This is an interesting thought, but what is running?
We’re not referring to the philosophical question of “am I a runner?” or “when can I call myself a runner?” but more about the physical act of running vs not running.
Technically, running is the act of moving your feet more rapidly than walking and most importantly, for an instance both feet are off the ground.
Both feet are off the ground.
However, there are definitely paces where you’re not walking but you may have both feet on the ground. So are you not technically running either?
Martin Shorten describes this running technique as grounded running, according to Craig Payne this is “a gait that is at a speed almost immediately above the walk/run transition and there is NO flight phase (which is part of the definition of typical “running”); it is more of a bouncy gait; it is a gait used by slower runners; it is possibly a more economical gait solution at the walk-run transition speed“.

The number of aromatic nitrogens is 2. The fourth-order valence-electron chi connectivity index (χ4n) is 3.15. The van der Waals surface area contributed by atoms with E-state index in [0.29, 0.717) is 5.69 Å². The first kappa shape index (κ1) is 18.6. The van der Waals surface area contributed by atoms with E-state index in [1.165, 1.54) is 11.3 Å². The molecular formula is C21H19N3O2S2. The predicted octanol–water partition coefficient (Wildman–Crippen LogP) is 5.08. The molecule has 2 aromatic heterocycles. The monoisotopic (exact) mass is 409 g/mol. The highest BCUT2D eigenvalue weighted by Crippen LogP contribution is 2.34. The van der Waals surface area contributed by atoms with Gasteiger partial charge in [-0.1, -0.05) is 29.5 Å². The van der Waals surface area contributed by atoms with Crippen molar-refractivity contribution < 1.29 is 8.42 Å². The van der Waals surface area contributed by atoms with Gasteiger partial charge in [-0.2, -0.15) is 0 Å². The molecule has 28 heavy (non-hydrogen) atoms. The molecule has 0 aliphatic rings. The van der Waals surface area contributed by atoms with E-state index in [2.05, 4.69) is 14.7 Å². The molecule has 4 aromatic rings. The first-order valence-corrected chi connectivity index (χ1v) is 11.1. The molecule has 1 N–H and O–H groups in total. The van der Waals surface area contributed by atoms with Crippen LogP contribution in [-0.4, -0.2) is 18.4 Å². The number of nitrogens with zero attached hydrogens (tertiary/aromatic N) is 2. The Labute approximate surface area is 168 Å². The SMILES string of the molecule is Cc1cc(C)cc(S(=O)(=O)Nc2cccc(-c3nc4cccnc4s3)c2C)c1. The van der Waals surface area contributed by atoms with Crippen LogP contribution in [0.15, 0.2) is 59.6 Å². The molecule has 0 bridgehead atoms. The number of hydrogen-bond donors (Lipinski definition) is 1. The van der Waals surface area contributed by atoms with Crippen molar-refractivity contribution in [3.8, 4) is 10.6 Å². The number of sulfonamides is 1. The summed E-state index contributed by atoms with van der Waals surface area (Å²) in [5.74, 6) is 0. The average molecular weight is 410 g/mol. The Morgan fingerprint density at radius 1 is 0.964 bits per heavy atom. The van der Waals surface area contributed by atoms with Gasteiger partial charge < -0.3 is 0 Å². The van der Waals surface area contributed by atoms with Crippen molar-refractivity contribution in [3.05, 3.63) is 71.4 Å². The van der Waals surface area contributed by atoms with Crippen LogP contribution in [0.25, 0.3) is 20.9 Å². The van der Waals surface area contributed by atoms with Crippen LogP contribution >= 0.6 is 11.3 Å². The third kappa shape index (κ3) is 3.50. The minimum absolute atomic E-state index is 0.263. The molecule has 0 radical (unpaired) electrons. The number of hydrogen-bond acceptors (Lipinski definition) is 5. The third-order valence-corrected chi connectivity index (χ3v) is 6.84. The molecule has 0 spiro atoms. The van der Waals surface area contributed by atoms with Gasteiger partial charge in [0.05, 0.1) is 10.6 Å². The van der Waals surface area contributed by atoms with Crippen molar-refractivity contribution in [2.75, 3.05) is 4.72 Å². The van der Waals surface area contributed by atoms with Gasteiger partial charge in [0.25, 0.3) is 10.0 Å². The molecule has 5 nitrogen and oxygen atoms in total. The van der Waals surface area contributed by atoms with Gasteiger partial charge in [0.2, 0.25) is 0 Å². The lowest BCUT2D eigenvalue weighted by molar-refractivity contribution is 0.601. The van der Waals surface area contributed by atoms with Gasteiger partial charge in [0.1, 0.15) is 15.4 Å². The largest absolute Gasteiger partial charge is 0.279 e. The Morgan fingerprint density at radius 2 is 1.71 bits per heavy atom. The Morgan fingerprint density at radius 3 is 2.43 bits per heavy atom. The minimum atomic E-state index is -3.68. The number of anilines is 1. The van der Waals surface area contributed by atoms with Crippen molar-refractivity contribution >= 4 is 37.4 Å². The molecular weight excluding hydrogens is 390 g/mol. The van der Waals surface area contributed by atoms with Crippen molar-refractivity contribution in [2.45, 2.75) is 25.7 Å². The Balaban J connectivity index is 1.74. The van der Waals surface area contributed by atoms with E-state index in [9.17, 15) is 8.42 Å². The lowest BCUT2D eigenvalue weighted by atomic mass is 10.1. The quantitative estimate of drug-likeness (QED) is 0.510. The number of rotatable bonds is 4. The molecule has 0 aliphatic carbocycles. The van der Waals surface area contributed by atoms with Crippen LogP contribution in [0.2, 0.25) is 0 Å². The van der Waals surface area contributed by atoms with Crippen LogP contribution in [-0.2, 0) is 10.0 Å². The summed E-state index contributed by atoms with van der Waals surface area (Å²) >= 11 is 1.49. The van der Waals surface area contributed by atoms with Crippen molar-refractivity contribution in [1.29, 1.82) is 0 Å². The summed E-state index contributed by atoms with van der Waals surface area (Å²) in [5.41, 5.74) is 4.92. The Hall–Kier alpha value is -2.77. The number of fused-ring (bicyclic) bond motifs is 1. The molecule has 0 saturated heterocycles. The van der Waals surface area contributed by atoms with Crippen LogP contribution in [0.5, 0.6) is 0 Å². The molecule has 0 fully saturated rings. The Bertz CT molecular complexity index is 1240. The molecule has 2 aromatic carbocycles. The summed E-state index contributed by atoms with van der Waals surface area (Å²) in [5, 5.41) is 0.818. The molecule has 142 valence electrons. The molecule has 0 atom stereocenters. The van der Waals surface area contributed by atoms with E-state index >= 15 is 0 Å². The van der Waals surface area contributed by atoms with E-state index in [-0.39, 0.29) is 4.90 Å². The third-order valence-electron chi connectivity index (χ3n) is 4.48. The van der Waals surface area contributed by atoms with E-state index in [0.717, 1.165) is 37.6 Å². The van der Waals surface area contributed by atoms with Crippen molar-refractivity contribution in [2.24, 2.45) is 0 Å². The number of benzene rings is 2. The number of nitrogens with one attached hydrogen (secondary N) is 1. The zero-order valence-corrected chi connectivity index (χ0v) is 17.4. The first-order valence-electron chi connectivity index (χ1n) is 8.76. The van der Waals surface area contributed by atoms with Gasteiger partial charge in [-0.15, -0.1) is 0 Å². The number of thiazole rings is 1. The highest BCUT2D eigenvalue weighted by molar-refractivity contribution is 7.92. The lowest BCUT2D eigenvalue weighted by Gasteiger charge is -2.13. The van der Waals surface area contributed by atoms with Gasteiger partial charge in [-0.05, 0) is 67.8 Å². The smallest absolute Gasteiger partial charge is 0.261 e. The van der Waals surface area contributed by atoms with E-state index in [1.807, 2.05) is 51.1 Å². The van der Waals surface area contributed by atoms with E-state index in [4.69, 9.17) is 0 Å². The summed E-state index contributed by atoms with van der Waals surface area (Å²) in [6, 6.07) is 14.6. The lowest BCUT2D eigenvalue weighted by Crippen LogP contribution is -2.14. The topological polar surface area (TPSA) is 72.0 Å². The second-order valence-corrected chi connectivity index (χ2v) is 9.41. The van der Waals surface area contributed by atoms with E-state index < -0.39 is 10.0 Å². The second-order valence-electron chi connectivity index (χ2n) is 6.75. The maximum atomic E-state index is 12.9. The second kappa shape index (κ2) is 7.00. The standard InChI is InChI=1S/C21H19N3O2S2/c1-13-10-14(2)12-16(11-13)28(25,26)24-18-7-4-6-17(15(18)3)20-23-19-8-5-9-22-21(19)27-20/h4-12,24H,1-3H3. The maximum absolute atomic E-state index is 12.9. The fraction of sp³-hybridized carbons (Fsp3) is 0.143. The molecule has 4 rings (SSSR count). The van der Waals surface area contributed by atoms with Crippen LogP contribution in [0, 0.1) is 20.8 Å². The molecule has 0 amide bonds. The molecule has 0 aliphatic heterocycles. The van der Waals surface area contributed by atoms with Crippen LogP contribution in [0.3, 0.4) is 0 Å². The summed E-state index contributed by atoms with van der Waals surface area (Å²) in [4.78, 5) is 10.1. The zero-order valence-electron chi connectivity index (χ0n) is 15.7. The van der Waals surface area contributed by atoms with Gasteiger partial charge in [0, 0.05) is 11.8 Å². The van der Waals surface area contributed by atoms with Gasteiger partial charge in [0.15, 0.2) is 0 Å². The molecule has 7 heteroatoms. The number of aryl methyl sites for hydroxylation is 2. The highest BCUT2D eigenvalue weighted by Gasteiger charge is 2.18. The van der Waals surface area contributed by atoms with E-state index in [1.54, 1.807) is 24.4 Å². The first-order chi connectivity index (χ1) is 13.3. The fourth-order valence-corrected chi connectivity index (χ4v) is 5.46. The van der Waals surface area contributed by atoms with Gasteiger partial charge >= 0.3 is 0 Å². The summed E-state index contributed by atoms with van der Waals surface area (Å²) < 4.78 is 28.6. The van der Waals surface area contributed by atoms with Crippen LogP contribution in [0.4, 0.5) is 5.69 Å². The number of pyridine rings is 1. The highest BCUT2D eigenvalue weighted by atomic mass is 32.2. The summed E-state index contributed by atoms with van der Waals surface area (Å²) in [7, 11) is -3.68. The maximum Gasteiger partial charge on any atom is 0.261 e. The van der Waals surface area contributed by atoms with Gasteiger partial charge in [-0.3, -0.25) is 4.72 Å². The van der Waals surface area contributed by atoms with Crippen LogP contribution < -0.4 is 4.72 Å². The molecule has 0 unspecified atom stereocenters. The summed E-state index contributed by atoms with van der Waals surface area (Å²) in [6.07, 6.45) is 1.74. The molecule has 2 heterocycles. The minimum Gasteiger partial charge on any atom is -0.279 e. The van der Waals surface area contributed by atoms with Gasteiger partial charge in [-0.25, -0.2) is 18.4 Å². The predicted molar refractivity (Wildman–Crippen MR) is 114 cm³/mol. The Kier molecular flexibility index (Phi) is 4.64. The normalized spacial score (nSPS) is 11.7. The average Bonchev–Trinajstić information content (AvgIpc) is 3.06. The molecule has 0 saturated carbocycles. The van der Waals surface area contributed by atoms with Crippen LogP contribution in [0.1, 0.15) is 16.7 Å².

But running vs jogging can also be a difference of semantics, as we see from the definitions provided below by some of our SKORA Insiders:
“Any pace that FEELS like I would walk faster, I’d consider to be jogging.” Conor S
“Jogging is anything I’m doing that is not part of a workout/race. All workouts require running, regardless of speed so jogging is everything else” Jared F
“When I’m not paying attention to things like form, picking up my knees, keeping my head up, when I’m lazy about my running, I’m jogging.” Joanna M
“I feel like “jogging” implies aimless activity, while “running” implies purposeful or focused training toward a goal.” Roy S
“Personally, the difference between jogging and running is not a physical line, but a mental one. Running is done with a goal, a time, a distance, or an event. Jogging is an activity that involves running, but is the recreational form of running, It lacks goals beyond the nebulous ‘being fit’ or ‘losing weight’.” Dru S
“I’ll also occasionally refer to my easy runs as jogging.” Kyle K
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